(Editor’s note: Read Part 1 of this series, “If my 97-year-old mom were president.”)

I must say at the outset that my wife, Gena, and my hearts broke as we watched yet again a school shooter gun down 10 precious and innocent souls in Santa Fe, Texas. Our most heartfelt condolences and prayers go out to the brokenhearted family and friends. And as we wrestle yet again with how to stop these heinous crimes, my 97-year-old mother’s wisdom makes all the more sense, and can help lead the way back to a time when people generally treated and loved one another better.

My mother, Wilma Norris Knight, was born in 1921, and she just celebrated her 97th birthday on May 4. I can hardly believe it; she can’t, either. She is the last survivor of her 11-member biological family.

My mom had a very difficult first half of her life. She was raised in abject poverty in rural Oklahoma, and she given away as a ward of the state when she was only 8 years old. She was treated for two years for a rare disease, living away from the family in a children’s hospital.

When she returned healthy a few years later, she lived through the Great Depression. Her entire family – including the young kids – used to pick cotton in fields just to survive. When done picking one field, they’d often move to another town to pick another field. Life was not easy in the Dust Bowl, especially during the Great Depression.

Mom married my father at 16, but she was abandoned to raise her three boys all alone. I was the eldest, and I often had to assume the roles of my absent father. We were as poor as church mice, but that’s what also prepared me to overcome the obstacles of this life.

Mom has been an example of perseverance and faith her whole life. She’s endured the deaths of all her biological family, her two husbands, a stepson, two grandchildren and my brother, Wieland, in the Vietnam War on June 3, 1970. She’s had cancer repeatedly and gone through roughly 30 different surgeries for a host of issues, and yet she’s still here to tell about it. (Her inspirational autobiography “Acts of Kindness: My Story” is available through ChuckNorris.com or Amazon.)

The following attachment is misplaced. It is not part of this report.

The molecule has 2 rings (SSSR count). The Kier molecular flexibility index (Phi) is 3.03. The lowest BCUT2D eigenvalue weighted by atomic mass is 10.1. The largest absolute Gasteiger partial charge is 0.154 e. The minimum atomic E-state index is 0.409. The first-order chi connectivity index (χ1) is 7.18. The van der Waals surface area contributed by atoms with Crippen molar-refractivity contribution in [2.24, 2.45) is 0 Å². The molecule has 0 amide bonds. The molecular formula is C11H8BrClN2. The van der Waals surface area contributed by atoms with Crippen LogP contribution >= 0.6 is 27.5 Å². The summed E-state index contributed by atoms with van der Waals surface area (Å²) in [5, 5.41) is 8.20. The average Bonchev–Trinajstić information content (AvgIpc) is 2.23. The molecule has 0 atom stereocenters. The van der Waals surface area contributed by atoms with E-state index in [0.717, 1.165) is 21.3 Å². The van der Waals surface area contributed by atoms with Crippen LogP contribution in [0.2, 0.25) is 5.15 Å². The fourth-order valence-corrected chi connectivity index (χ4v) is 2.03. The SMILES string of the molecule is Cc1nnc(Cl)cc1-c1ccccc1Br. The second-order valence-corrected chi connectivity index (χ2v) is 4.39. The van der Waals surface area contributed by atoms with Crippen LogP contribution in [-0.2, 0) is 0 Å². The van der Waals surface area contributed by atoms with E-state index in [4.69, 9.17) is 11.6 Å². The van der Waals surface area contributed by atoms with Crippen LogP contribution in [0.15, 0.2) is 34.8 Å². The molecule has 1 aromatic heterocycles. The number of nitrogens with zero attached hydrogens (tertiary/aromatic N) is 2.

My mother has prayed for me all my life, through thick and thin. When I was born, I almost died from complications. When nearly losing my soul to Hollywood, and nearly losing my pocketbook as a young man starting my karate studios and traveling around the country to peddle my own movies to theaters, she was back home praying for my success. She even prayed for me to find a woman to change my life, and it worked. I met my true love, my wife Gena, when I was filming “Walker, Texas Ranger.”

Last week in Part 1, I cited my 97-year-old mother’s wisdom from her autobiography “Acts of Kindness: My Story.”

In it, I highlighted her book’s advice on how to help my fellow Americans:

  • Don’t be surprised by hardship;
  • Fight worry;
  • Get back to the basics.

Here’s the rest of mom’s insight, directly quoted from her life story:

Be humble and willing to work.

Back in the 1930s, any work was good work. We picked cotton, picked up cans, scrap metal, whatever it took to get by. The message from yesteryear is: Don’t be too proud to do whatever it takes to meet the financial needs of your family.

There’s no shame in a hard day’s work, whatever it may be. It seems today that people would go on unemployment before they would work in a field picking anything. That would not have been the case when I was growing up.

When Herbert Hoover was president, we were having the worst of times. We were very excited about President Roosevelt, who did help us. But those of us with a strong work ethic received the government’s help for just a short while, but only until we could get back on our feet. I wish people would do that today. Instead, they depend upon the government, and the government in turn enables them.

Be rich in love.